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Unlocking Melatonin's Agro-Benefits: From Sleep Aid to Sustainable Agriculture Ally

Melatonin, a hormone primarily associated with regulating sleep-wake cycles in animals, has been studied for its potential benefits in agriculture. It is structurally related to IAA, a potent plant growth promoter. Therefore, melatonin is suggested to function similarly to auxin, supporting vegetative growth in various plant species.

KJ Staff
Sridevi Tallapragada, Professor of Botany cum Coordinator Krishi Vigyan Kendra, Ashish Kumar, Subject matter specialist, Shweta, Research Scholar (L-R)
Sridevi Tallapragada, Professor of Botany cum Coordinator Krishi Vigyan Kendra, Ashish Kumar, Subject matter specialist, Shweta, Research Scholar (L-R)

Melatonin acts as a circadian regulator, growth promoter, antioxidant, and free radical scavenger. Additionally, it promotes the development of flowers and fruits and provides defense against environmental stress conditions. The effectiveness of melatonin can vary among different plant species and under different environmental conditions. In an era where sustainability holds great importance, melatonin seamlessly aligns with the principles of organic farming. Its natural origins make it a valuable asset for those looking to adopt eco-friendly and sustainable agricultural practices.


Melatonin, also known as N-acetyl-5-methoxytryptamine, is a hormone well-recognized in the pineal gland of mammals and identified by Lerner and colleagues in 1958. It is primarily associated with regulating sleep-wake cycles in animals. Beyond its role in the realm of sleep, melatonin has been gaining attention for its potential benefits in agriculture. The presence of melatonin in plants was initially identified independently by Dubbels et al. and Hattori et al. in 1995. The melatonin content varies across different plant organs and tissues, with higher concentrations observed in aromatic plants and leaves compared to seeds.  Phytomelatonin plays a crucial role in regulating plant reproductive physiology and defending plant cells against apoptosis triggered by adverse environmental conditions.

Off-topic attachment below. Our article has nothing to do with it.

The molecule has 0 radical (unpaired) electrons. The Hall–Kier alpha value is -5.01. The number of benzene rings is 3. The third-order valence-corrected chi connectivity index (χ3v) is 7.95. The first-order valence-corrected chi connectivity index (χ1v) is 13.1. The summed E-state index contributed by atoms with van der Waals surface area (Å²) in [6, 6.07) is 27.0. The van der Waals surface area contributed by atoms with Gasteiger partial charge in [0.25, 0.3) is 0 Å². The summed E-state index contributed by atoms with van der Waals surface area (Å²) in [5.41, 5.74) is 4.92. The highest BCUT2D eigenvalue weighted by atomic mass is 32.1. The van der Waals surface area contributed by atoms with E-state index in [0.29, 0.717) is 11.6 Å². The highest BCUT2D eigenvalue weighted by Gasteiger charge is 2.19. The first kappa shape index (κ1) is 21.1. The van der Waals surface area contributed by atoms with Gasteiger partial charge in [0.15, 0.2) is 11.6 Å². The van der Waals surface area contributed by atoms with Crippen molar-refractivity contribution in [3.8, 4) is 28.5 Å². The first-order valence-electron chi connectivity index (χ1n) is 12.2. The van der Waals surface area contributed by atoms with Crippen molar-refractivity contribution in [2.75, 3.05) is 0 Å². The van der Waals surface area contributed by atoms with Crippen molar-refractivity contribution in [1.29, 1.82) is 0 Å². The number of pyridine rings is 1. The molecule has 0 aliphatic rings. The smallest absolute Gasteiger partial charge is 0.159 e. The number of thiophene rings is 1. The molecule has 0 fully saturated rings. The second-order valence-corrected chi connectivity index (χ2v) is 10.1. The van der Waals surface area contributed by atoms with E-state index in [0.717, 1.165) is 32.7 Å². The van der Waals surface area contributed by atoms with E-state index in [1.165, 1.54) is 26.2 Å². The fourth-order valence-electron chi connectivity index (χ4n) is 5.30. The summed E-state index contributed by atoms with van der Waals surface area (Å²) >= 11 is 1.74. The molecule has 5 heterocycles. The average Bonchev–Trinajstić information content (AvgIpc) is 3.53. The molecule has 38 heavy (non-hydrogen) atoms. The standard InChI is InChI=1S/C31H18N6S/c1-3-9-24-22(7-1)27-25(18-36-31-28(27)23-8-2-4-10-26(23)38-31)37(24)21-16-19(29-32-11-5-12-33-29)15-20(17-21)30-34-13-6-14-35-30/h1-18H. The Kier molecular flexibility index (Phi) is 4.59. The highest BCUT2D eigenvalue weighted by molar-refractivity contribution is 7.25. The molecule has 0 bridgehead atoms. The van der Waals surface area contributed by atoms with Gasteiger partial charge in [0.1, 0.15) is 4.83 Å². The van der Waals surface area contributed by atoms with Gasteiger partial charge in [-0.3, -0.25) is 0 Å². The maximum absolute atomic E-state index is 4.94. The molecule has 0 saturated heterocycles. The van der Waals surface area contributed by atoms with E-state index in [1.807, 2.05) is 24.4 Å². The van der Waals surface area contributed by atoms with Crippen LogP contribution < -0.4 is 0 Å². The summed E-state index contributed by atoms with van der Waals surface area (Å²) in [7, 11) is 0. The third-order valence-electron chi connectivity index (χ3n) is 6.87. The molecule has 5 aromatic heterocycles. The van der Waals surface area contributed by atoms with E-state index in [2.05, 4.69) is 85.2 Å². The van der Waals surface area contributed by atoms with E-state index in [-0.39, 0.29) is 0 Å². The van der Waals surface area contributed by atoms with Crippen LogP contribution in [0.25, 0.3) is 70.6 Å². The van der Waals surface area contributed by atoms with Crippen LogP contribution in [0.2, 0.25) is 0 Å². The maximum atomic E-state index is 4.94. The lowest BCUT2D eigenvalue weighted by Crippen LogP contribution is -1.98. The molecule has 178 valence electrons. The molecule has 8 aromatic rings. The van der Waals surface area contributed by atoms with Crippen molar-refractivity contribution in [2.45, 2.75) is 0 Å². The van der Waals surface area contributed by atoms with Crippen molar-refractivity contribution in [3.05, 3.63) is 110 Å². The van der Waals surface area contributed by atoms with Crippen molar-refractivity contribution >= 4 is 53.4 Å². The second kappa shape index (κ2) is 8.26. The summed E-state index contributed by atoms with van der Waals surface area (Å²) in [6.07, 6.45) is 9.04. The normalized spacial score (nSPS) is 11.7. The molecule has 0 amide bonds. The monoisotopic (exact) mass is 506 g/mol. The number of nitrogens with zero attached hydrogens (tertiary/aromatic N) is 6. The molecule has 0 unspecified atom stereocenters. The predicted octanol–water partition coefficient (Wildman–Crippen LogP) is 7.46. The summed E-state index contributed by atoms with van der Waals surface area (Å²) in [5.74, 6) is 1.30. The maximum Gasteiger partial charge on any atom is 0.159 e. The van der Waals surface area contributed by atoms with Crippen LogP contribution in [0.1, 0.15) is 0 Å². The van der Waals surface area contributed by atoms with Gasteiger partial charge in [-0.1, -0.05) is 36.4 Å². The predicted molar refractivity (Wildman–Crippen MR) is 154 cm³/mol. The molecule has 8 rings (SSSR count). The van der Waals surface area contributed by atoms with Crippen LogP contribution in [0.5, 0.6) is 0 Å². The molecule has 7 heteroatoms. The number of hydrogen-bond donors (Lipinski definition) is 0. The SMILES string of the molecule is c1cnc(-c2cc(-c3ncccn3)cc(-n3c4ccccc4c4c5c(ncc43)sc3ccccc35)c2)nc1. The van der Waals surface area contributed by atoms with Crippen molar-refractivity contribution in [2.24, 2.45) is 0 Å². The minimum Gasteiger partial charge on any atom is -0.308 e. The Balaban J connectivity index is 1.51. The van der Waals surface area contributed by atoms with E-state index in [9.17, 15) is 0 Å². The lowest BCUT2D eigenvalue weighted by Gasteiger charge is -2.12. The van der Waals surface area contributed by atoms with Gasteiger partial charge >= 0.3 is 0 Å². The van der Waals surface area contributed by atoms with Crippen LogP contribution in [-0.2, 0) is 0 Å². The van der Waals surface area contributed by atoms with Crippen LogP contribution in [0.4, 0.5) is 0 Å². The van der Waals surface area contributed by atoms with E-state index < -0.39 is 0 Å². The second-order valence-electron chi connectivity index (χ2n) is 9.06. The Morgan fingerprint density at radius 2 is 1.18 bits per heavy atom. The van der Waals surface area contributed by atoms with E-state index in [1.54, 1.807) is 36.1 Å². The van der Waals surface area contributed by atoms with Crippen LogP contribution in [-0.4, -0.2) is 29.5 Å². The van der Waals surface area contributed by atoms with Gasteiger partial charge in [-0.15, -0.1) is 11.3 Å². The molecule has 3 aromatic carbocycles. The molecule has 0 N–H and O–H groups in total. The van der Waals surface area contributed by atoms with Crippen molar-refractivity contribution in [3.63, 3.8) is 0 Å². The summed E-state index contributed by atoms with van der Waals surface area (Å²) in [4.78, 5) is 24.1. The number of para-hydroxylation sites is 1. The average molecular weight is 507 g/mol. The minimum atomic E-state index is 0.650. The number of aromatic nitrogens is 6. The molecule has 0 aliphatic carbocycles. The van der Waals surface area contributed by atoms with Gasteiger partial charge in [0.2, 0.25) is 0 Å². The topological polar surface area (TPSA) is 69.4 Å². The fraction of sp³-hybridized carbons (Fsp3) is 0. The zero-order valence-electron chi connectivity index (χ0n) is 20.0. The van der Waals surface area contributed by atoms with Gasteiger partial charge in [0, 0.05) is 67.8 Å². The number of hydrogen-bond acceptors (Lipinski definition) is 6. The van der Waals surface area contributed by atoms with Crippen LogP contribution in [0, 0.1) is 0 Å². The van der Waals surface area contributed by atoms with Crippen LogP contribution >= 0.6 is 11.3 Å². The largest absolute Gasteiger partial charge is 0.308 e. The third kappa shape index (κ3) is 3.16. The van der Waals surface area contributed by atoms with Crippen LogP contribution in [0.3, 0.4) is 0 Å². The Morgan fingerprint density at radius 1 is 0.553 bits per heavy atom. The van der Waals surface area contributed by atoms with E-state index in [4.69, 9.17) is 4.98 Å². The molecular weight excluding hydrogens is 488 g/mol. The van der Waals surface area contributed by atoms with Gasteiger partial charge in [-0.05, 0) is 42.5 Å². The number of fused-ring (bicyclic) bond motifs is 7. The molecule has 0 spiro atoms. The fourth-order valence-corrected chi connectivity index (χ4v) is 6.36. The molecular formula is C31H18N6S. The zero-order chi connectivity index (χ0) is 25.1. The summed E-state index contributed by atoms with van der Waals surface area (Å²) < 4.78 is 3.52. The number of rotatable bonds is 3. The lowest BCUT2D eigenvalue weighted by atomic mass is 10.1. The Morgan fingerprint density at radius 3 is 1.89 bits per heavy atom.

Its various physiological functions include potential involvement in flowering, the maintenance of circadian rhythms and photoperiodicity, as well as acting as a growth regulator. This molecule is a potent antioxidant, preserving mitochondrial homeostasis and enhancing the expression of genes for antioxidant enzymes.  It exhibits auxin-like activity, influencing the growth of roots, shoots, and explants. Melatonin also plays a role in activating seed germination and promoting the development of roots (both lateral and adventitious). Evidence also suggests the participation of melatonin in preserving chlorophyll, thereby enhancing photosynthesis. Additionally, it contributes to delaying induced leaf senescence. While research in this area is ongoing, the multifaceted advantages of using melatonin to enhance crop growth, stress tolerance, and overall agricultural productivity.

Biosynthesis of Melatonin in Plants:

While traditionally associated with animals, melatonin is also synthesized in plants. The entire biosynthetic pathways in plants and the enzymes responsible for phytomelatonin production have not been fully investigated yet. Studies utilizing radioisotope tracer techniques have shown that tryptophan serves as a shared precursor for serotonin, melatonin, and indole-3-acetic acid (IAA). Additionally, there is a possibility that plants can absorb plants can take it from the soil but also synthesize it through a series of enzymatic reactions, involving enzymes such as tryptophan decarboxylase and serotonin N-acetyltransferase. The presence of melatonin in various plant tissues, including roots, leaves, and seeds, suggests its widespread significance in the plant kingdom.

Benefits of melatonin in agriculture

  • Biological Rhythms Regulation
  • Stress Tolerance
  • Delayed Senescence
  • Enhanced Nutrient Uptake
  • Improved Seed Germination
  • Environmental Stress Mitigation
  • Improved Disease Resistance
  • Defense against herbivores